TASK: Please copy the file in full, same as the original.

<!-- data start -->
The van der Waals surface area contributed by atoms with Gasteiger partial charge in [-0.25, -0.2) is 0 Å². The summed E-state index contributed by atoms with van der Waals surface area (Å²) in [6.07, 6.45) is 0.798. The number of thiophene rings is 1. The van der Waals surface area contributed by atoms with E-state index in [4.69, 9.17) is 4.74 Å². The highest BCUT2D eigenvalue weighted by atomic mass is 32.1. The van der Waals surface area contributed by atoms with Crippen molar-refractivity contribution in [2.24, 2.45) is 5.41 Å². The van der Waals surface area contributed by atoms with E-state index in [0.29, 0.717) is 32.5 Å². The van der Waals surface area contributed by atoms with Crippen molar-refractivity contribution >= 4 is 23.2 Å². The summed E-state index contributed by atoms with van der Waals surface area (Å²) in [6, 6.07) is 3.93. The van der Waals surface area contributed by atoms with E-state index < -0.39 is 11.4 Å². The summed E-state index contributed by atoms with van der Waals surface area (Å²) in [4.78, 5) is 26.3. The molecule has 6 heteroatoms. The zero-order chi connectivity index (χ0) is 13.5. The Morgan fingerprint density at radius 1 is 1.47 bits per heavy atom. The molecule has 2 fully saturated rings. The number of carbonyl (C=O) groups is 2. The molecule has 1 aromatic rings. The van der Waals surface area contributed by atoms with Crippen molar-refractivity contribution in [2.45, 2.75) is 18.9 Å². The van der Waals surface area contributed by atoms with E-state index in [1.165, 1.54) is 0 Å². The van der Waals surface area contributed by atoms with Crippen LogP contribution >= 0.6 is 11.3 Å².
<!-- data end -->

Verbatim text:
The van der Waals surface area contributed by atoms with Gasteiger partial charge in [-0.25, -0.2) is 0 Å². The summed E-state index contributed by atoms with van der Waals surface area (Å²) in [6.07, 6.45) is 0.798. The number of thiophene rings is 1. The van der Waals surface area contributed by atoms with E-state index in [4.69, 9.17) is 4.74 Å². The highest BCUT2D eigenvalue weighted by atomic mass is 32.1. The van der Waals surface area contributed by atoms with Crippen molar-refractivity contribution in [2.24, 2.45) is 5.41 Å². The van der Waals surface area contributed by atoms with E-state index in [0.29, 0.717) is 32.5 Å². The van der Waals surface area contributed by atoms with Crippen molar-refractivity contribution >= 4 is 23.2 Å². The summed E-state index contributed by atoms with van der Waals surface area (Å²) in [6, 6.07) is 3.93. The van der Waals surface area contributed by atoms with E-state index < -0.39 is 11.4 Å². The summed E-state index contributed by atoms with van der Waals surface area (Å²) in [4.78, 5) is 26.3. The molecule has 6 heteroatoms. The zero-order chi connectivity index (χ0) is 13.5. The Morgan fingerprint density at radius 1 is 1.47 bits per heavy atom. The molecule has 2 fully saturated rings. The number of carbonyl (C=O) groups is 2. The molecule has 1 aromatic rings. The van der Waals surface area contributed by atoms with Crippen molar-refractivity contribution in [2.45, 2.75) is 18.9 Å². The van der Waals surface area contributed by atoms with E-state index in [1.165, 1.54) is 0 Å². The van der Waals surface area contributed by atoms with Crippen LogP contribution >= 0.6 is 11.3 Å².